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天津泰达国际心血管病医院

  泰达国际心血管病医院(泰心医院)是由天津经济技术开发区(Tianjin Economic Technological Development Area,缩写TEDA,音译“泰达”)政府投资兴建的三级甲等心血管病专科医院,于2003年9月26日建成。医院总投资7.2亿元,建筑面积7.6万平米,设置病床500张。医院是天津医科大学心血管病临床学院,心脏大血管外科、心血管内科和护理为国家临床重点专科建设项目单位,2009年6月通过美国国际医院标准(JCI)评审,2012年7月通过复审,同时急性心肌梗死和心力衰竭两个诊疗项目通过了JCI临床诊疗规范(CCPC)认证,使医院成为我国内地首家通过心血管领域疾病国际认证的医院,也因此成为唯一获得三块JCI金章的医院。 
  泰达国际心血管病医院心内科为国家临床重点专科建设项目单位、天津医科大学重点学科、天津滨海新区重点学科,设有博士后流动站,具有博硕士研究生学位授予权,现有包括国家级科研项目在内的18项在研课题,科研经费近1000万元。心内科实际开放床位200张,由心内4个科室和CCU组成,共有医生81人,其中副主任医师以上30人,博硕士占78%,博士生导师3人,硕士生导师4人。心血管内科在学科带头人齐向前教授带领下,形成了老、中、青相结合,以中青年骨干为核心,实力雄厚的医疗团队。各亚专业在学科骨干带领下,常规开展冠心病的诊治和介入(包括左主干病变、慢性闭塞病变、分叉病变等)、射频消融、起搏器及ICD、CRT/CRT-D植入、先心病封堵等介入手术以及高血压、心力衰竭、心肌病、心包炎、感染性心内膜炎、高脂血症、糖尿病等疾患的诊治,对于复杂冠脉介入如左主干病变,多支复杂病变,慢行闭塞病变的介入治疗均达到了较高水平,近年开展了冠状动脉内超声检查(IVUS)、FFR(血流储备分数)测定、冠脉旋磨技术、CTO病变逆向导丝技术等。2013年,冠脉造影7543例,PCI 2909例。 
  在仪器设备方面,医院建有5间独立导管间,均配备先进大型数字平板心血管造影机、多参数电生理记录仪、射频消融心脏治疗仪、导管工作站及除颤器、呼吸机、临时起搏器等应急设备,并具备血管内超声波成像诊断仪、非接触心内膜标测系统、主动脉内球囊反搏泵等设备系统。2010年,医院投资兴建了天津市首个杂交手术室,术间配备了新一代数字平板心血管造影机Allura Xper FD20。其它相关配套设施,如64排宝石螺旋CT、PET-CT,心磁图等。 

培训基地负责人简介: 
齐向前,教授,主任医师,博士(后),博士/博士后导师,国务院政府特殊津贴专家,国家重点/滨海新区心血管病重点学科带头人,国家卫生部电生理和冠脉介入培训基地负责人/导师和中华人民共和国特聘外籍心血管病专家。目前在中华心血管病学和中国介入影像和治疗学杂志等学术团体任职。曾先后在北京阜外医院(10年,破格晋升副教授和教授)、多伦多大学附属St. Michael’s医院(7年,博士后研究员)、上海第二医学院附属仁济医院(2年,心内科主任)工作,现任职泰达国际心血管病医院/天津医科大学心血管病临床学院(11年)。 
从事心血管疾病临床、教学和科研工作30多年,具有丰富的临床科研教学和介入工作经验,个人独立完成冠脉或支架、起搏器或ICD、射频消融术和先心病封堵术等万例以上,其中心脏猝死ICD一级预防等工作近年来在国内领先。 
完成卫生部青年基金、加拿大心脏与中风和国家自然科学基金(第一承担人)等课题工作数项,现有科研经费百万以上。中英文杂志外发表论文论著100多篇,其中第一作者在CIRCULATION或J CARDIOVASC PHARMACOL等国际一流杂志发表论著数篇,主编《心脏性猝死防治》等论著2部,参与编写论著6部,先进工作曾在中央电视台、中央广播电台和健康报等媒体广泛宣传,近年来先后数次被评为或授予天津市好医生称号。 
Xiangqian Qi, MD, MSc, PhD
Professor of Cardiology and Supervisor of PhD/Postdoctoral Fellow
Director of Department II /State key of Cardiology at Teda International Cardiovascular Hospital and Tianjin Medical University, Tianjin, China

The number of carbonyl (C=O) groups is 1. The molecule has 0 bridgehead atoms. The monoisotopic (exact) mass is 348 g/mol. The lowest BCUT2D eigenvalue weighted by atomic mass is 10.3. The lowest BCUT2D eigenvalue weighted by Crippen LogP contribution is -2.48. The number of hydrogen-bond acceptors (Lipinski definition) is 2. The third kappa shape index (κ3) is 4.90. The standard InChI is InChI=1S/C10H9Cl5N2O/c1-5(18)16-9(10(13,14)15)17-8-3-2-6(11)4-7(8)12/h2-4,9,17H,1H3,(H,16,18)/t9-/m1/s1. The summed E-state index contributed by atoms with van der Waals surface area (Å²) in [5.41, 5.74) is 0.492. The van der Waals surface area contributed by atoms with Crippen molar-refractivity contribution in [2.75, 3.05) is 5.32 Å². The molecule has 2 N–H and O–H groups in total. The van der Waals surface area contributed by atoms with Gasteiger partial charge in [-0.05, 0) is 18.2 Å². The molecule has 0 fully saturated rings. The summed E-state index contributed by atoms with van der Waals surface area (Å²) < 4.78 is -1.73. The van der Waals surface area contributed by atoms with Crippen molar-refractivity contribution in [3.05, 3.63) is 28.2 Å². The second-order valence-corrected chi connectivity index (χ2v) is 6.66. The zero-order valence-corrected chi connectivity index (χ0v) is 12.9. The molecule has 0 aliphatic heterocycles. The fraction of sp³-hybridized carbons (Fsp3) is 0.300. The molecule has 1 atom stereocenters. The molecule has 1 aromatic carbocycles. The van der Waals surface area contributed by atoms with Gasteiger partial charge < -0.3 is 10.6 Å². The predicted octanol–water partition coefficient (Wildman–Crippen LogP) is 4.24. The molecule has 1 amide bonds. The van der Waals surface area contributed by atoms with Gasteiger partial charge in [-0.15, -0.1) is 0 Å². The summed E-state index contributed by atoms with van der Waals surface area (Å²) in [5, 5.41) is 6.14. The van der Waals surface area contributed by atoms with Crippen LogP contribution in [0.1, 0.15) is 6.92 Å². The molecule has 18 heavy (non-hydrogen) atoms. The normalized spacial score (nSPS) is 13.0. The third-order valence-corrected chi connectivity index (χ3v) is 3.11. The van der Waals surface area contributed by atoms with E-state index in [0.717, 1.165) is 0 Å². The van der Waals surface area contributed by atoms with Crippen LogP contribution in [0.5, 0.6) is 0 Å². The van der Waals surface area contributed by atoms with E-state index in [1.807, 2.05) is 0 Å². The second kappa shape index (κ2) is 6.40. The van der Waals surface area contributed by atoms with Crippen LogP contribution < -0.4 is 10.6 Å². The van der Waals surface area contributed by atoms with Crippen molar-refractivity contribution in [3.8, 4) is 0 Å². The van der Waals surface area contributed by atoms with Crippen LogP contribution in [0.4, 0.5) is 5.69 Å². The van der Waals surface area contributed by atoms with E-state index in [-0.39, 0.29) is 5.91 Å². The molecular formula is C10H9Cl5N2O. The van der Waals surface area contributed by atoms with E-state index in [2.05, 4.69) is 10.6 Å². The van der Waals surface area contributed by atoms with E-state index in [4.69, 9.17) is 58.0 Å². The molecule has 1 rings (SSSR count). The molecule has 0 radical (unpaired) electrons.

Current Mailing Add.: 61 the Three Street, TEDA Tianjin 300457, China. Email: qixq@tedaich.com
Dr. Qi is a nationally-renowned academic interventional cardiologist and practicing interventional cardiology for more than 35 years. He has earned a series of clinical, research and academic distinctions, including a Post-Doctoral Research Fellowship at Toronto University St. Michael’s hospital. He has been an author on more than 100 academic publications and presentations on a variety of cardiac topics. Dr. Qi’s personal areas of expertise include angioplasty and stent placement, pacemaker implantation and radiofrequency catheter ablation of arrthymias, and ASD/PFO closure. He is also available for comprehensive inpatient and outpatient consultations. His team takes great pride in providing you with meticulous, expert and compassionate care, that goes well beyond the current standard and into the realm of the best cutting-edge therapies.

J Cardiovasc Pharmacol 1999 Dec;34(6):898-903

Related Articles, Links

  1. The class III effect of azimilide is not associated with reverse use-dependence in open-chest dogs.
    Qi XQ, Newman D, Dorian P.
    Department of Medicine, St. Michael's Hospital and University of Toronto, Ontario, Canada.
    Certain class III antiarrhythmic agents manifest loss of effect at short cycle lengths (CLs). This effect may limit their efficacy in the presence of tachycardia. We studied the frequency-dependent effect of azimilide (NE-10064), a new class III agent, on the right ventricular monophasic action potential (APD90) in 12 open-chest dogs. The monophasic action-potential duration at different pacing CLs (140-400 ms), during sinus rhythm, and ventricular fibrillation CL (VFCL) from left epicardial electrograms were recorded before and after increasing doses of intravenous azimilide. At pacing CL of 400 ms, APD90 was significantly prolonged after 7, 17, and 30 mg/kg of azimilide by 5.4, 7.7, and 10.7%, respectively. The extent of APD90 prolongation was independent of rate. Azimilide increased the APD90 by similar amounts at CL of 400 ms and at the fastest possible stimulation rate maintaining 1:1 capture (mean, 171 +/- 23 ms): by 2.6 +/- 8.6% and 5.6 +/- 5.9% at 2 mg/kg, 5.4 +/- 4.8% and 4.8 +/- 4.7% at 7 mg/kg, 7.7 +/- 5.6% and 9.9 +/-4.5% at 17 mg/kg, and 10.7 +/- 2.6% and 19.3 +/- 11.9% at 30 mg/kg, respectively. Azimilide caused no changes in arterial blood pressure or heart rate. Azimilide prolongs APD90 even at very short CLs. The absence of reverse use-dependence of effect on APD90 may have clinical importance.